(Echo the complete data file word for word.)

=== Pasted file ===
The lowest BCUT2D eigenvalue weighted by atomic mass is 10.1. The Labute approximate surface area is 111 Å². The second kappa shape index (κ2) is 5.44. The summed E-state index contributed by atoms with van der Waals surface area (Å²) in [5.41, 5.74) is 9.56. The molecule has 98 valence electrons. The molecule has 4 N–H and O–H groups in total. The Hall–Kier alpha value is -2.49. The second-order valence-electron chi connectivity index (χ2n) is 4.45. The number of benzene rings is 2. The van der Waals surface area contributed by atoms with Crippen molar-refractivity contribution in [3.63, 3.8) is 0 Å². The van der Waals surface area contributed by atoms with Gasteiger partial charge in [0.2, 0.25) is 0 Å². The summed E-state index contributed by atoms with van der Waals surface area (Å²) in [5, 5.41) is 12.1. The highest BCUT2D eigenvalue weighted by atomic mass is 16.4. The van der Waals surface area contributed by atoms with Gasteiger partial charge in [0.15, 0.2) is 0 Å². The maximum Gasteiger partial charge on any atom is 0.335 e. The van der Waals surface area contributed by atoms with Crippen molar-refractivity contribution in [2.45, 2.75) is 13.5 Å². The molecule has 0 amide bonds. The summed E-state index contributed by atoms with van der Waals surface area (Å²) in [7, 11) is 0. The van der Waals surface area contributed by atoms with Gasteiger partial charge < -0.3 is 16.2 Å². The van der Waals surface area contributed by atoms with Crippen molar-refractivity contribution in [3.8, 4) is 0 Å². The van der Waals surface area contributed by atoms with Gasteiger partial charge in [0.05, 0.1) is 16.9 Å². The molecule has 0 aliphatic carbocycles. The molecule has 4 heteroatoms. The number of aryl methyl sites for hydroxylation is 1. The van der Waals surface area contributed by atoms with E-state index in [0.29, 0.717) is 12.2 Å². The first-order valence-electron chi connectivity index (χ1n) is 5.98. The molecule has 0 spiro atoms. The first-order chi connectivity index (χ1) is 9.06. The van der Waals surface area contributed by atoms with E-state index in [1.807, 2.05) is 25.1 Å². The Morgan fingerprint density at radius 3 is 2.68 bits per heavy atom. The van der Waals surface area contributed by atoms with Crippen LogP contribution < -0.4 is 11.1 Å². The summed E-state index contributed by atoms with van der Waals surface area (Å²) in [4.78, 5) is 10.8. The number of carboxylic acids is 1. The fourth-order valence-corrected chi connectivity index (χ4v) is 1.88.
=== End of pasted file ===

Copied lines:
The lowest BCUT2D eigenvalue weighted by atomic mass is 10.1. The Labute approximate surface area is 111 Å². The second kappa shape index (κ2) is 5.44. The summed E-state index contributed by atoms with van der Waals surface area (Å²) in [5.41, 5.74) is 9.56. The molecule has 98 valence electrons. The molecule has 4 N–H and O–H groups in total. The Hall–Kier alpha value is -2.49. The second-order valence-electron chi connectivity index (χ2n) is 4.45. The number of benzene rings is 2. The van der Waals surface area contributed by atoms with Crippen molar-refractivity contribution in [3.63, 3.8) is 0 Å². The van der Waals surface area contributed by atoms with Gasteiger partial charge in [0.2, 0.25) is 0 Å². The summed E-state index contributed by atoms with van der Waals surface area (Å²) in [5, 5.41) is 12.1. The highest BCUT2D eigenvalue weighted by atomic mass is 16.4. The van der Waals surface area contributed by atoms with Gasteiger partial charge in [0.15, 0.2) is 0 Å². The maximum Gasteiger partial charge on any atom is 0.335 e. The van der Waals surface area contributed by atoms with Crippen molar-refractivity contribution in [2.45, 2.75) is 13.5 Å². The molecule has 0 amide bonds. The summed E-state index contributed by atoms with van der Waals surface area (Å²) in [7, 11) is 0. The van der Waals surface area contributed by atoms with Gasteiger partial charge < -0.3 is 16.2 Å². The van der Waals surface area contributed by atoms with Crippen molar-refractivity contribution in [3.8, 4) is 0 Å². The van der Waals surface area contributed by atoms with Gasteiger partial charge in [0.05, 0.1) is 16.9 Å². The molecule has 0 aliphatic carbocycles. The molecule has 4 heteroatoms. The number of aryl methyl sites for hydroxylation is 1. The van der Waals surface area contributed by atoms with E-state index in [0.29, 0.717) is 12.2 Å². The first-order valence-electron chi connectivity index (χ1n) is 5.98. The molecule has 0 spiro atoms. The first-order chi connectivity index (χ1) is 9.06. The van der Waals surface area contributed by atoms with E-state index in [1.807, 2.05) is 25.1 Å². The Morgan fingerprint density at radius 3 is 2.68 bits per heavy atom. The van der Waals surface area contributed by atoms with Crippen LogP contribution < -0.4 is 11.1 Å². The summed E-state index contributed by atoms with van der Waals surface area (Å²) in [4.78, 5) is 10.8. The number of carboxylic acids is 1. The fourth-order valence-corrected chi connectivity index (χ4v) is 1.88.